From Creative to Collaborator: miniswoosh Interview
Date: March 08 2018
By: Vinny Tang
How did you develop the miniswoosh style?
It all started during my first year of university. I’ve always been interested in questioning functionality, which led me to start experimenting with different materials and creating new items of apparel. This was right around the time that Instagram was starting up, so I decided to use the app as a platform to share my work, and it was that cycle of finding materials, creating products then uploading them to @studioalch that really helped me develop my practice.
Initially I was very experimental, working with a wide range of perhaps ridiculous materials ranging from AstroTurf to 2 Minute Noodle packets and banana peels, but as my studies went on, I became much more interested in functional products and the sportswear industry. I began working with more technical textiles like NASA space foil and other polyethylenes – materials with functions that could easily be translated into sportswear.
I’m also really interested in the concept of extending the lifespan of products that would have originally just been thrown out. The concept of reconstruction, deconstruction and nontraditional material experimentation has always been the main focus of my studio practice and main brand, ALCH.
What drew you to Nike?
I think what’s really inspiring is that there are so many different kinds of iconography and design cues from Nike’s history to draw from. Whether it’s something small like the heel tab on a TN or an outsole pattern, or the shape of a shoe box – there are so many things to play with under the Nike umbrella that have instant recognition.
I’m also a huge fan of Nike’s general ethos – their approach to positive sportsmanship and ambition is so motivating and can be applied to so many facets of life.
How did the partnership with Nike come about?
It developed when I relocated to the UK in 2015. After working for Nike on their retail side, I really wanted to continue being affiliated with the company, but from a more creative perspective. Living in Australia, you feel so far away from huge brands like Nike, and the idea of being able to have an influence on them, or even potentially work with them directly, was always a foreign concept.
This changed quite dramatically when I moved to London as I felt like I was much closer to the action – especially working at Footpatrol. I’ve always been very vocal about my love for Nike in the hope that my passion would inspire the brand to work with me collaboratively. Social media was also a huge contributing factor. I’m fascinated by the concept of personal branding and Nike plays an unequivocal role in mine. I’m a firm believer that if you believe in your brand strongly enough, others will too.
It really began with getting invited to a few consultancy meetings at Nike’s HQ, where I was given the opportunity to view upcoming product and offer my opinion. Then one day I was invited to the office for what I believed to be a similar consultancy meeting, but I was presented with the chance to be part of the Vote Forward campaign for Air Max Day. It all happened very quickly – I honestly never thought I’d be able to have a partnership of that scale.
Nike have generally distanced themselves from anyone reinterpreting the brand, especially the Swoosh. It seems like the Vote Forward campaign was a big step towards embracing the creativity that people like you bring to the table.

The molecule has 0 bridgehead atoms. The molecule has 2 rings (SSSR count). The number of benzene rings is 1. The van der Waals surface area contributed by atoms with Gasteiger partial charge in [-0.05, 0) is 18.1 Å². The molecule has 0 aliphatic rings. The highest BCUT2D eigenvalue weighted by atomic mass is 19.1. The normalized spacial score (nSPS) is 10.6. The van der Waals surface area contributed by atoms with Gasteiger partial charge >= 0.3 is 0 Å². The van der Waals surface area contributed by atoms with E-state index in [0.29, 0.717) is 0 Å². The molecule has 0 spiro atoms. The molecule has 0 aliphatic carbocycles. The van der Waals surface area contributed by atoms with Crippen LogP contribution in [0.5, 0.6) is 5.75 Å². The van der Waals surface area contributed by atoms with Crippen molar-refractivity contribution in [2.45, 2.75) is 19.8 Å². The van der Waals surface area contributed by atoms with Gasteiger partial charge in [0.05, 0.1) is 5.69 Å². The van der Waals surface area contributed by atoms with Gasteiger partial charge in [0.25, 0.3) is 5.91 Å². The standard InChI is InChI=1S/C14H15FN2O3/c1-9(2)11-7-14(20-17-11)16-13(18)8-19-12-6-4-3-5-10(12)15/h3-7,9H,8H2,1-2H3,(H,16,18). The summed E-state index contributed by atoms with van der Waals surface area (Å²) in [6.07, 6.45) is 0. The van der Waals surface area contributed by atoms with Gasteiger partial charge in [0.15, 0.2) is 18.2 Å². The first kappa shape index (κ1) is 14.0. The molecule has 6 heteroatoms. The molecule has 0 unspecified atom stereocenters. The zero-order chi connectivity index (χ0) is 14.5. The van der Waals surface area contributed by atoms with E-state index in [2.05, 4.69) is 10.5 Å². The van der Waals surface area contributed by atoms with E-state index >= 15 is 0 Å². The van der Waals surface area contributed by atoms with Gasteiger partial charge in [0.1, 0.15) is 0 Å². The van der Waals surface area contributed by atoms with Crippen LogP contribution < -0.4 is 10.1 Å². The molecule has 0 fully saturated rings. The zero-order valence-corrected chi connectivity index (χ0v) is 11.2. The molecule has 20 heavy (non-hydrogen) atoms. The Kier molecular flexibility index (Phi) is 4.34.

That’s actually a really interesting topic because I do personally feel that Nike are loosening up quite a bit. They’re becoming a lot more open to the possibilities surrounding collaboration and it’s so inspiring and encouraging to witness people with such a passion for the brand be given the opportunity to work with them directly.
Earlier this year I was invited to host a one-day workshop at Blue Ribbon Studio in the Portland HQ. Staff signed up and we worked with all these unorthodox Nike textiles to make new products and apparel. It was a very experimental and hands-on experience and it was a truly eye-opening opportunity for me to be able to speak to so many employees and see what’s possible on campus.
I also designed a capsule range of custom Nike pieces for the NikeLab Shanghai team to style with their upcoming product for an exhibition for Shanghai Fashion Week.
Since Nike has embraced your work, some of your new pieces seem to be more of a direct collaboration with the brand.
In terms of official collaborations, then yes I agree. To celebrate the release of the ‘The Basement’ Dunk Low, I created a chore jacket and a waist bag. Both items were made from the original Dunk materials and trims. So, despite being made in-house at my studio, they were all Swoosh-branded, made from Nike fabrications and fastenings and sold as official Nike product.
The majority of my pieces remain personal projects or one-offs. Occasionally I’ll do stuff for friends and family or drop a small run via my online store, but mostly I just see my work as a tangible representation of my appreciation for the brand. I would prefer to collaborate directly with Nike to produce pieces rather than release them myself.
So what does the future of miniswoosh look like?
My answer to this kind of question changes every few weeks, because new opportunities continue to present themselves. In a nutshell though, the dream would simply be to continue working collaboratively with Nike on the development of products that further our shared vision and passion for design and innovation.
Photos: Dom Fleming
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Originally published in Sneaker Freaker Issue 39. Get your copy here!